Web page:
Chapter 1: Description of the challenge

Corporate social responsibility (CSR) refers to the voluntary actions that organizations take in order to benefit environmental and social causes. These actions are communicated to the key stakeholders and shareholders of the organization. Studies have found that CSR activities have an influence on the reputation of the company, which directly influences the performance of the firm either positively or negatively, based on the type of CSR action the company took (Ayuso et al., 2014). A majority of the firms that engage in CSR activities do so to be perceived as socially responsible, while those that do not have been referred to as socially irresponsible. Apart from being referred to as socially responsible, it is ethical for companies to take accountability for their actions, a majority of which have led to environmental degradation by acquiring resources from the environment or releasing gases and other pollutants into the surroundings (Silva et al., 2019). So engaging in CSR gives them a chance to take care of the environment which they take part in destroying. However, the fact that CSR is voluntary should not be taken as the only means of addressing the social consequences of organizational operations.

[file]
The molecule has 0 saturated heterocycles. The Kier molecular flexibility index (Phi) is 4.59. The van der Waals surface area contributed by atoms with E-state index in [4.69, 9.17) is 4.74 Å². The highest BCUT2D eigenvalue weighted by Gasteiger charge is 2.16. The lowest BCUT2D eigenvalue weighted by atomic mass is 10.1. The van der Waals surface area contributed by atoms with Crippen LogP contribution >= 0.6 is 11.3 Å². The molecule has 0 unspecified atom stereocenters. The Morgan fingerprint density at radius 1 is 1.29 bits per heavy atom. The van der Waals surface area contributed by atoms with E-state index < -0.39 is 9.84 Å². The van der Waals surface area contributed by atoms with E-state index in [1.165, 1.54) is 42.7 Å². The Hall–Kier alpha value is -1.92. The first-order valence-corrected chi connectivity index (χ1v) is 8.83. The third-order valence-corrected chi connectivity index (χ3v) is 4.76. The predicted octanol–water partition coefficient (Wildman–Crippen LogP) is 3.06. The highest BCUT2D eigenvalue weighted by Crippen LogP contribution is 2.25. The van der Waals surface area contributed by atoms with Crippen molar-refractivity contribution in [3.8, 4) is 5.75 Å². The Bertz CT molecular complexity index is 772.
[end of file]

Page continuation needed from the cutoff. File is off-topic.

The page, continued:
There has been an ongoing debate regarding the voluntary actions that businesses should engage in and how they impact the profitability that a company should satisfactorily meet for its shareholders. Some studies argue that engaging in CSR may reduce the profitability of the company. According to the agency theory, the managers are the representatives or agents of the shareholders, and they should selflessly represent the interests of the shareholders in the company (Bosse and Phillips, 2016). Failure to do this reduces the profits of the company, which affects the general operations of the company since the external lenders would not invest in companies that are making losses (Jensen, 2010). This conflicts with the managers’ role of protecting the stakeholders such as employees, and suppliers, who are their subordinates, and hence expect the managers to take care of their interests. It is worth noting that corporations’ operations are of broad concern that their impact is felt by many, and hence corporations cannot only be managed for the benefit of the shareholders only.